Make sure you keep an eye out over LinkedIn and freelance writing job boards such as ProBlogger to stay on top of job opportunities. It’s time to crack out the ol’ CV/resume and get polishing it.
People you know
A lot of freelancers start out with people they know. This could be people they used to work with, friends or family members or a local business they’re familiar with. When working with friends and family, you probably won’t get a whole load of money, so make sure you get a testimonial/review from them and permission to put the work on your portfolio.
Ask around your network. You may know someone who knows a business owner who could give you work.
You’ve got a client – now what?
Well done for getting your first client. Aside from writing the best you’ve ever written, there are also some other things to think about.
- Contracts – While not essential, you may want to write up a contract for each client to protect both interests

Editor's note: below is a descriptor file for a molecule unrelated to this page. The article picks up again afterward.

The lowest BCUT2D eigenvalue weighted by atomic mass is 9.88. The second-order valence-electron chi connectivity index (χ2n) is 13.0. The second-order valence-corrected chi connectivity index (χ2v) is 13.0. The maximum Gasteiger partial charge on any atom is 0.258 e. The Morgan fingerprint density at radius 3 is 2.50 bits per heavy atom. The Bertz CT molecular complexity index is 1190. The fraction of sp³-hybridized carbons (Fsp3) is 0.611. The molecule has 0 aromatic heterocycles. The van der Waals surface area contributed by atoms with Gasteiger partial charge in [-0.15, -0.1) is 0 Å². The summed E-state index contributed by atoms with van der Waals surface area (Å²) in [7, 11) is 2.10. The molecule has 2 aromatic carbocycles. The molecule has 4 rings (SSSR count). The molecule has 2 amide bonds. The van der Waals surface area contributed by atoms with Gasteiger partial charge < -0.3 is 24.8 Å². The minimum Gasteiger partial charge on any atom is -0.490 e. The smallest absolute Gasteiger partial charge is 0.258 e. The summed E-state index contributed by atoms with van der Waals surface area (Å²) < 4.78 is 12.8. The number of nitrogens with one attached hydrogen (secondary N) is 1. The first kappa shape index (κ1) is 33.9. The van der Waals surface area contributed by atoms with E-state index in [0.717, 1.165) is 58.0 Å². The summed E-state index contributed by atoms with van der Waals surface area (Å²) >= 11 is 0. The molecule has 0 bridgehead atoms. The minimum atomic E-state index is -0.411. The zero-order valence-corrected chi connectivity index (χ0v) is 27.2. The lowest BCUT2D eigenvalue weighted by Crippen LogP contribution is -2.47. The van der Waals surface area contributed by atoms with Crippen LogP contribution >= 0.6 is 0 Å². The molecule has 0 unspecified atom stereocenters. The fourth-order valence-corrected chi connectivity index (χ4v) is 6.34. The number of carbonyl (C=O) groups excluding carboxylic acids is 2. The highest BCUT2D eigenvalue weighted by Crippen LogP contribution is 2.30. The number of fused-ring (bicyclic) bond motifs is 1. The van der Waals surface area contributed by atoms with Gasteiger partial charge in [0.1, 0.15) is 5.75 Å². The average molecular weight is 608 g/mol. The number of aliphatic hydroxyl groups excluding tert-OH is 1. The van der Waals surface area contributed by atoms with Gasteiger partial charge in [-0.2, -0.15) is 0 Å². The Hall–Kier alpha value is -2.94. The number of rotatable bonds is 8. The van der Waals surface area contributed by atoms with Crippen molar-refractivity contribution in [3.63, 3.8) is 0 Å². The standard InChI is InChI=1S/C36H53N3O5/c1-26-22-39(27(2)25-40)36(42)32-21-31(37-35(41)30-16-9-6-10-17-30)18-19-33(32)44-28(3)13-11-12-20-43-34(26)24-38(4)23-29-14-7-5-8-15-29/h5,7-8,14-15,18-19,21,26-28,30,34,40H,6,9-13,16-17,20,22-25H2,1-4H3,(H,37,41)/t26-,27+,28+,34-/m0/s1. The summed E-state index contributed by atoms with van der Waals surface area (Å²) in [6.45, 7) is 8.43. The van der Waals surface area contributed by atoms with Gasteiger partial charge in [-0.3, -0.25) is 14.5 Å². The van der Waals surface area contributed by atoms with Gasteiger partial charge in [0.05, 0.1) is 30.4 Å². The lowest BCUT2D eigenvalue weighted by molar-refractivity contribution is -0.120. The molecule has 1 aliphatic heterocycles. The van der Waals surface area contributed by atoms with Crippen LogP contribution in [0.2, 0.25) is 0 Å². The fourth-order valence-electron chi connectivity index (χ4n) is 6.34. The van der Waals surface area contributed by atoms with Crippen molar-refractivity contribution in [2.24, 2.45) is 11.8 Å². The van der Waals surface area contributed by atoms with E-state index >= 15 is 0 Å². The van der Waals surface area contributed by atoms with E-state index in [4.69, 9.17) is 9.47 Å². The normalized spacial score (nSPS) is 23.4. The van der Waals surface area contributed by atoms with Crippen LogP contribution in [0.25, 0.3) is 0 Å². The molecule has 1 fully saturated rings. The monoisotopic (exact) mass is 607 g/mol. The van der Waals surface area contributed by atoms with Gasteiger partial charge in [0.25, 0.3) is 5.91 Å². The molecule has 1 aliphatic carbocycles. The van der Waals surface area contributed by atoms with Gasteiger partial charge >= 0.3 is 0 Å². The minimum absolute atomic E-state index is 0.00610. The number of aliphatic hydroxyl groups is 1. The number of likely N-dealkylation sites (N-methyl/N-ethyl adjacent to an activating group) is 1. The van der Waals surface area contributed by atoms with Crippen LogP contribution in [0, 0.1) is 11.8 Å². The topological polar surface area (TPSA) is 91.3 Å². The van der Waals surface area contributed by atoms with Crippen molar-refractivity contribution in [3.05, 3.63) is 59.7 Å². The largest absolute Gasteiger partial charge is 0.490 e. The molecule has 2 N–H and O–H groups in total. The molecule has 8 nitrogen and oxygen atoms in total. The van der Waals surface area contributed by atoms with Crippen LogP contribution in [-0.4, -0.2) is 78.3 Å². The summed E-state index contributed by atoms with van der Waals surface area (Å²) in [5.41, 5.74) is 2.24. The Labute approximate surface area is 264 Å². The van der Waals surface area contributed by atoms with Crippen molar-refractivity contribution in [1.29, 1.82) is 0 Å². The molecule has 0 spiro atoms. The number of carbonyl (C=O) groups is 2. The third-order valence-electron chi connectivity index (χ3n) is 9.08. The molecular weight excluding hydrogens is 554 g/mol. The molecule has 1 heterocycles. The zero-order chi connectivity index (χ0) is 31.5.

- Invoicing – This is essential. Make sure you get in the habit of invoicing all clients to keep a record
- Bookkeeping – Another essential one. You need to keep a good record of all your income and outgoings in your business. This is should you ever need to pay tax and submit Self Assessment or whatever the equivalent is in your country.
- Bank account – It’s always a good idea to set up a separate bank account for your freelancing business aside from your personal account. That way, all transactions in this account are business-related and therefore must be in your bookkeeping records. It will prevent insanity.
Stay positive and patient
Deciding to start a freelance writing business isn’t easy. There will likely be a lot of rejection, silent email inboxes and minimal money coming in at the start. However, if you keep at it, ensure you do your research and develop your pitch writing skills, you could get the ball rolling.
The freelance writing lifestyle is great but there are definitely ups and downs. However, I wouldn’t trade it for a regular job. The flexibility, ability to work from home and the variety of work is just too much to pass up.
I hope this has given you some key information on how to start a freelance writing business. Is there anything I’ve missed out that you really want answered? Let me know in the comments. Otherwise, good luck!